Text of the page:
Our new publication’s findings show that 5 European countries lowered their audit exemption thresholds while 4 countries increased them between 2016 and 2021. Overall, there was no clear upward or downward trend in the development of the thresholds in the last 5 years.
In the longer-term, however, we noted a clear increase in the thresholds in the majority of European countries. On average, countries’ thresholds for balance sheet and net turnover tripled between 2006 and 2021. More specifically, 23 countries increased the threshold for their balance sheet amount and 22 countries increased the threshold for the net turnover in this period.
We also found diverging national policies and views on auditing smaller entities.
The guidelines issued by the Committee of European Auditing Oversight Bodies (CEAOB) aim to clarify matters around the appointment of auditors by public interest entities (PIEs). The guidelines are non-binding and take the form of Q&As to tackle practical issues. Member States are encouraged to implement them in their respective jurisdictions to ensure a consistent approach across the European Union (EU).
The European Commission (EC) launched a consultation on the functioning of the European Financial Supervisory Authorities (ESAs) on 12 March. It aims to collect information on
The consultation also refers to Wirecard, asking whether pan-European supervision in the field of auditing and financial reporting should be enhanced, and whether the European Securities and Markets Authority (ESMA) should have a role in the Audit Directive and Regulation.
Interested parties should submit their responses to the consultation by 21 May 2021.
European Parliament (EP)’s Economic and Monetary Affairs (ECON) and Legal Affairs (JURI) Committees held a hearing on the lessons learnt from Wirecard on 23 March. The hearing hosted a panel of expert speakers:
The hearing focused on all relevant aspects of Wirecard, including corporate governance, audit, supervision, enforcement, and investors. From the audit angle, focus was on discussing audit market concentration, conflicts of interest from the provision of consulting & audit services, and the fact that auditors are selected and paid for by audited entities.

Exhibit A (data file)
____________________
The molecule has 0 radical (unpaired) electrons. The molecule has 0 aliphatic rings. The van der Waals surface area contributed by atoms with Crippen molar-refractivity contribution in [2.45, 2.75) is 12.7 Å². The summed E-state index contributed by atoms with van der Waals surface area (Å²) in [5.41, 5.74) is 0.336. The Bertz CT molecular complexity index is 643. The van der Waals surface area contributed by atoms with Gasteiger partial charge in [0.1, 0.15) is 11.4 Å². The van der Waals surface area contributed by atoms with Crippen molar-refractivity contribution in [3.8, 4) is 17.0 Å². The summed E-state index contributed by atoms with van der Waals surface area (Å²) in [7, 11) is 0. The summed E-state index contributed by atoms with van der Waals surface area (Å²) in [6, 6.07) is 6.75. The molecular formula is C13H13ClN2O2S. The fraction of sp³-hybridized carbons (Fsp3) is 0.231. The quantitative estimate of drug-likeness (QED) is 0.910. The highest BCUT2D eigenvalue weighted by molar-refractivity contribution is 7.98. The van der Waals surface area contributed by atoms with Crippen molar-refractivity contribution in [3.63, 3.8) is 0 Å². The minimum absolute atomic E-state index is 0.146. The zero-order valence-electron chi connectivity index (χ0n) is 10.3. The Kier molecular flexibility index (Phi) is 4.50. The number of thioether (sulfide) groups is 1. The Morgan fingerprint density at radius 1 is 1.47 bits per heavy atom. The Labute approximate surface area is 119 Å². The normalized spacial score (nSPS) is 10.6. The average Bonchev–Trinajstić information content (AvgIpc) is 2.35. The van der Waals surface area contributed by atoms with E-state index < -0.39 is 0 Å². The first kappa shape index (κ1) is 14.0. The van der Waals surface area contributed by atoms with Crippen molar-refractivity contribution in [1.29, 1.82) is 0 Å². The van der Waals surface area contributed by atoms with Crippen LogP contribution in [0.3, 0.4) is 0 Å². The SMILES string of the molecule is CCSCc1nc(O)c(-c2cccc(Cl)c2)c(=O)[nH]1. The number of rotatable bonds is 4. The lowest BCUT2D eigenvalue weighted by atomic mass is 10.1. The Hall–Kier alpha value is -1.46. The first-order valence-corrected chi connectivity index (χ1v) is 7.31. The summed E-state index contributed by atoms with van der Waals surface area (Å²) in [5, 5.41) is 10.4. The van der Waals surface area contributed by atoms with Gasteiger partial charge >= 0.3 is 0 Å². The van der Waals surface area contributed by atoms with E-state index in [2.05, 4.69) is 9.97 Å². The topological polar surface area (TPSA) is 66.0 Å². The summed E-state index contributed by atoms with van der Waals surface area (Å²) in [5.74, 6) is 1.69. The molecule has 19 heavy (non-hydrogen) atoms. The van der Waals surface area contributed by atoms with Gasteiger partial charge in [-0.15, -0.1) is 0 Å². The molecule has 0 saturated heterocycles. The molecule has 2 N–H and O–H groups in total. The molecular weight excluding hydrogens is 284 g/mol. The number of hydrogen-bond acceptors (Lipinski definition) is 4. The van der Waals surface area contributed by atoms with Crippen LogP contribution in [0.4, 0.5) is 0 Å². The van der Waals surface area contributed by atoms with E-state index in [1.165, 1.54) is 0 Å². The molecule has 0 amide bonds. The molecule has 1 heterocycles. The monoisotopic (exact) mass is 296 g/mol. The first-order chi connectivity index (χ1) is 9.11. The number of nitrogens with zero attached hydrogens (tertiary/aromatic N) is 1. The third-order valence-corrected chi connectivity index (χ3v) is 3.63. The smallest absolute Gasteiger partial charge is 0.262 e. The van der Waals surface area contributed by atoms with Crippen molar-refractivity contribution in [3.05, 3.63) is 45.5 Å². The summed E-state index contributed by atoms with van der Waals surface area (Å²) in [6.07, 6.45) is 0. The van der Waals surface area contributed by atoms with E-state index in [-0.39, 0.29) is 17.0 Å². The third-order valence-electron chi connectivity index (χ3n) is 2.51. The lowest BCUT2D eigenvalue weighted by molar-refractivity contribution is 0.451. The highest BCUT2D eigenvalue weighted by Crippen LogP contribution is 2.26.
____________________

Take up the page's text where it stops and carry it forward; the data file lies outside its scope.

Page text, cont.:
The International Auditing and Assurance Standards Board (IAASB) published its non-authoritative guidance on applying the standard ISAE 3000 (Revised), Assurance Engagements Other than Audits or Reviews of Historical Financial Information to Extended External Reporting (EER) assurance engagements.
EER encapsulates many different forms of reporting, including but not limited to sustainability or environmental, social and governance reporting, and reporting on corporate social responsibility.
The guidance responds to ten key challenges commonly encountered in applying ISAE 3000 (Revised) to EER assurance engagements.
See also this recent article by IAASB Chair Tom Seidenstein on this topic.
The International Forum of Independent Audit Regulators (IFIAR) released its ninth annual survey of inspection findings arising from its member regulators’ individual inspections of audit firms affiliated with the six largest global audit firm networks. The survey collected information about two categories of inspection activities – those relating to firm-wide systems of quality control and those relating to individual audit engagements.
IFIAR notes that the findings rate remains high, and audit firms need to make continued efforts to address the high level of findings and inconsistencies. IFIAR members reported in the 2020 survey that 34% of audit engagements inspected had at least one finding. The inspection results included in the survey are for inspections of audits concluded prior to the advent of the pandemic.
The proposed reforms aim to reinforce investor and public confidence in audit, and plan to make directors of the country’s biggest companies more accountable if they have been negligent in their duties. The reforms also seek to empower investors, creditors, workers, and other stakeholders by giving them access to reliable and meaningful information on a company’s performance.
Some of key proposals include:
The consultation is open to everyone with an interest in this area, and responses are welcome until 8 July 2021.